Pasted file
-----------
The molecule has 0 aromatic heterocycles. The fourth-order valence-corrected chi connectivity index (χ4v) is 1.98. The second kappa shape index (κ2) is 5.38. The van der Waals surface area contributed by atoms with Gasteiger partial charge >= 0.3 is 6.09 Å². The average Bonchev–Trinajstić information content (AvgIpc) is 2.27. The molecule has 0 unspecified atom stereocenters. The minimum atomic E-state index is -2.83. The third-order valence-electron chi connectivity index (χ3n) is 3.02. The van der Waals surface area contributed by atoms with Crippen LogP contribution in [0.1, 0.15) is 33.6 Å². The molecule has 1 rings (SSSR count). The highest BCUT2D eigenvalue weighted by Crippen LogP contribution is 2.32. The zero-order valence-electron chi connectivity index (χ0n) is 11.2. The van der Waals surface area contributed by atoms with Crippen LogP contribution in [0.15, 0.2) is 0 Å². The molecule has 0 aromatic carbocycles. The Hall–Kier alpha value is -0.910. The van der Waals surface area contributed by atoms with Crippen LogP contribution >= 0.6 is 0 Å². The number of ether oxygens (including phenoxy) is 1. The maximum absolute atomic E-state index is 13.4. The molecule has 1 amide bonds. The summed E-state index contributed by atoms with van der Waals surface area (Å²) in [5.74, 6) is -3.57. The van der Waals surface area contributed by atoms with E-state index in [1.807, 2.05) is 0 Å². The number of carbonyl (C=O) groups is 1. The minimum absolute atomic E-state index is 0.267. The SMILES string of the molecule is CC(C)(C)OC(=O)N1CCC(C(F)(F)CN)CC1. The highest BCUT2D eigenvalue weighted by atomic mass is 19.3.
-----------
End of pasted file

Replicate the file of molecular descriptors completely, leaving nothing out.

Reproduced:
The molecule has 0 aromatic heterocycles. The fourth-order valence-corrected chi connectivity index (χ4v) is 1.98. The second kappa shape index (κ2) is 5.38. The van der Waals surface area contributed by atoms with Gasteiger partial charge >= 0.3 is 6.09 Å². The average Bonchev–Trinajstić information content (AvgIpc) is 2.27. The molecule has 0 unspecified atom stereocenters. The minimum atomic E-state index is -2.83. The third-order valence-electron chi connectivity index (χ3n) is 3.02. The van der Waals surface area contributed by atoms with Crippen LogP contribution in [0.1, 0.15) is 33.6 Å². The molecule has 1 rings (SSSR count). The highest BCUT2D eigenvalue weighted by Crippen LogP contribution is 2.32. The zero-order valence-electron chi connectivity index (χ0n) is 11.2. The van der Waals surface area contributed by atoms with Crippen LogP contribution in [0.15, 0.2) is 0 Å². The molecule has 0 aromatic carbocycles. The Hall–Kier alpha value is -0.910. The van der Waals surface area contributed by atoms with Crippen LogP contribution >= 0.6 is 0 Å². The number of ether oxygens (including phenoxy) is 1. The maximum absolute atomic E-state index is 13.4. The molecule has 1 amide bonds. The summed E-state index contributed by atoms with van der Waals surface area (Å²) in [5.74, 6) is -3.57. The van der Waals surface area contributed by atoms with E-state index in [1.807, 2.05) is 0 Å². The number of carbonyl (C=O) groups is 1. The minimum absolute atomic E-state index is 0.267. The SMILES string of the molecule is CC(C)(C)OC(=O)N1CCC(C(F)(F)CN)CC1. The highest BCUT2D eigenvalue weighted by atomic mass is 19.3.